How To Motivate Higher Returns
By Brian Summerfield
Time is an important factor to consider in sales incentive programs. In the course of his research, Gopalakrishna came to appreciate just how important this issue was.
"When you put a contest in place, as you look at people's behavior, you need to look at how they behave before and after the contest," he said. "The sales contest in an insurance setting, which is what I studied, basically involved a bunch of independent agents who were selling life insurance, as well as home and auto insurance. One of the things we learned as we studied this area is you see the sales go up during the time the promotion goes on. After the promo ends, you see a huge dip in sales. All you've really done is a time shift of the sales. You gained in the week the promotion was going on, but then the sales boost was neutralized by the drop after the promotion ended."
Also, the sales agents who had several years of experience were good at making sure that all of their higher sales fell within the contest, whereas the newer salespeople put in a lot of effort that didn't pay off until after the contest was over and they were no longer eligible for awards.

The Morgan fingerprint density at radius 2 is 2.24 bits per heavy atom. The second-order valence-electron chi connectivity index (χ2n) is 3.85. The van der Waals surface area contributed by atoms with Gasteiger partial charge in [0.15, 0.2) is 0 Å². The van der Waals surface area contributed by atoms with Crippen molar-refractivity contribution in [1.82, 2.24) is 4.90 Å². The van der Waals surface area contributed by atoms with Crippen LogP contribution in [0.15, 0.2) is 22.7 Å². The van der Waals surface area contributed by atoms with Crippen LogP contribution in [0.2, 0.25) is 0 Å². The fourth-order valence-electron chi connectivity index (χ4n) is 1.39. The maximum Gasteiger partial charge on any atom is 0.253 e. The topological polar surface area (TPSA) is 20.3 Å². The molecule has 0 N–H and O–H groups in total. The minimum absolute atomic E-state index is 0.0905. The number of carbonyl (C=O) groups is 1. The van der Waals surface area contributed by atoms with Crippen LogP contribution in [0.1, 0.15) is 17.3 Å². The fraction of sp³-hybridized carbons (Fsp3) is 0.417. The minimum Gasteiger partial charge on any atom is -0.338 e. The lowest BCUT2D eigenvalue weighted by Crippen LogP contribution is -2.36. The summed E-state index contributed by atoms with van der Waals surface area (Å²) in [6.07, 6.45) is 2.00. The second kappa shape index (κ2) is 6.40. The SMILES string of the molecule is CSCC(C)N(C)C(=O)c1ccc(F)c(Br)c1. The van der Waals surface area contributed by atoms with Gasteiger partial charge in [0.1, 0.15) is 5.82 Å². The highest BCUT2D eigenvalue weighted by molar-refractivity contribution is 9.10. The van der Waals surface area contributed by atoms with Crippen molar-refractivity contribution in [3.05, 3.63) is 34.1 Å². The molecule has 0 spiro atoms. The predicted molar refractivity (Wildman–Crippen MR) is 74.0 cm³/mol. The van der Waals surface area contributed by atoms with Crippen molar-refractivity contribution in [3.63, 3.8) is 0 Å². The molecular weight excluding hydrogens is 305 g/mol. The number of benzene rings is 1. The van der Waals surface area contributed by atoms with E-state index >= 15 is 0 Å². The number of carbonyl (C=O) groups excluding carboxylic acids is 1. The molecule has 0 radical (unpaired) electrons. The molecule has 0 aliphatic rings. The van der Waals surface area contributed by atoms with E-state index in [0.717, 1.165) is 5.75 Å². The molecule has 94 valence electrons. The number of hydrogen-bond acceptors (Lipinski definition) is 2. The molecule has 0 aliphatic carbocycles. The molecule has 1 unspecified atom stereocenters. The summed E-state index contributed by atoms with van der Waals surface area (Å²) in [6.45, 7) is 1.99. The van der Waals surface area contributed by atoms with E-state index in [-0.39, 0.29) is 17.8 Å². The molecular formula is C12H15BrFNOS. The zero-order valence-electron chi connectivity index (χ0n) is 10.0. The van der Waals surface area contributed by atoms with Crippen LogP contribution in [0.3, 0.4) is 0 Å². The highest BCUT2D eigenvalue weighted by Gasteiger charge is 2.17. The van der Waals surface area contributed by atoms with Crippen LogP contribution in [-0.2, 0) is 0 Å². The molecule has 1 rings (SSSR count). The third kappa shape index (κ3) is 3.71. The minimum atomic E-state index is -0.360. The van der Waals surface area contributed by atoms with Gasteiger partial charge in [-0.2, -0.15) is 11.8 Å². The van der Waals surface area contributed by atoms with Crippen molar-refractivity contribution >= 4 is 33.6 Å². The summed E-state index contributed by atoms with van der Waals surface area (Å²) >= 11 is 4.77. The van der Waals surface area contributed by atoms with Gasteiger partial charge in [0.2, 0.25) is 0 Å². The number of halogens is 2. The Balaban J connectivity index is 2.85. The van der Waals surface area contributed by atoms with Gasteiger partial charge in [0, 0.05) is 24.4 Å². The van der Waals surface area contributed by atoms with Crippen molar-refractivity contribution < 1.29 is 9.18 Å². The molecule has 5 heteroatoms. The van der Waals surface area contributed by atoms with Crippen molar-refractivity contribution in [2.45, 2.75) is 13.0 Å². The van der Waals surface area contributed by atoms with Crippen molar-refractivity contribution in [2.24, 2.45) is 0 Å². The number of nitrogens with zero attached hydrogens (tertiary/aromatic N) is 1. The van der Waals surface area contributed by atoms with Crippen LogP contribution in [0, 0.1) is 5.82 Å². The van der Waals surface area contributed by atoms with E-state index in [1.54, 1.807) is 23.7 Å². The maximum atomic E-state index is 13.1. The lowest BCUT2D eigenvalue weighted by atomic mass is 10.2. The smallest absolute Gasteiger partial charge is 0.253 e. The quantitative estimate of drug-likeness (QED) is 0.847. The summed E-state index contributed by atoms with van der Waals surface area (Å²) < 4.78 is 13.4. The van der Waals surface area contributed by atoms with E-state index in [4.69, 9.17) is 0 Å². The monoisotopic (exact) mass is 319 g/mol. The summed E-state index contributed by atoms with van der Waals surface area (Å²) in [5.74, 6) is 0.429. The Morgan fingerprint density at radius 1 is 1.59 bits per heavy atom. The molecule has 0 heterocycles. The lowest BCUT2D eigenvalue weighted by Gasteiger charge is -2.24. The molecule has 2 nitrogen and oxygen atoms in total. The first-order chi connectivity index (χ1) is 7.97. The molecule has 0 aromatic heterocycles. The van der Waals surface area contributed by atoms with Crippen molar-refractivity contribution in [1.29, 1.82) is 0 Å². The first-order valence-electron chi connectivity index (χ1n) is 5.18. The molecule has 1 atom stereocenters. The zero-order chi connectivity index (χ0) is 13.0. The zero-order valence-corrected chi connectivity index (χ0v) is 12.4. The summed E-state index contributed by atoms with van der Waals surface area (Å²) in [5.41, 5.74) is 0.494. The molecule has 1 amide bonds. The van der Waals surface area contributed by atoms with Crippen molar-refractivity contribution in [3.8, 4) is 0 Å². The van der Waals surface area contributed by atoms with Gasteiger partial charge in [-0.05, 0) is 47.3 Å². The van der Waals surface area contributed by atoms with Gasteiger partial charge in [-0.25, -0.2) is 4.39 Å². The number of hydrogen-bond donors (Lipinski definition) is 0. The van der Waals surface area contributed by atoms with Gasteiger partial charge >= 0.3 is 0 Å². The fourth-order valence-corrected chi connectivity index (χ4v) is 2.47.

"The winners were all coming from the higher experience bracket. Even though the people with lower experience were generating a lot of sales, they weren't winning a lot of awards," Gopalakrishna said.
Because of these factors, Gopalakrishna recommends that sales incentive contests last approximately twice the length of the sales cycle. This duration gives everyone a chance to build sales while the contest is going on and reap as many rewards as possible, but doesn't drag on so long that the program loses momentum. (Note: In the Glengarry Glen Ross sales contest, the sales professionals were given just one week, which obviously is not a realistic time frame.)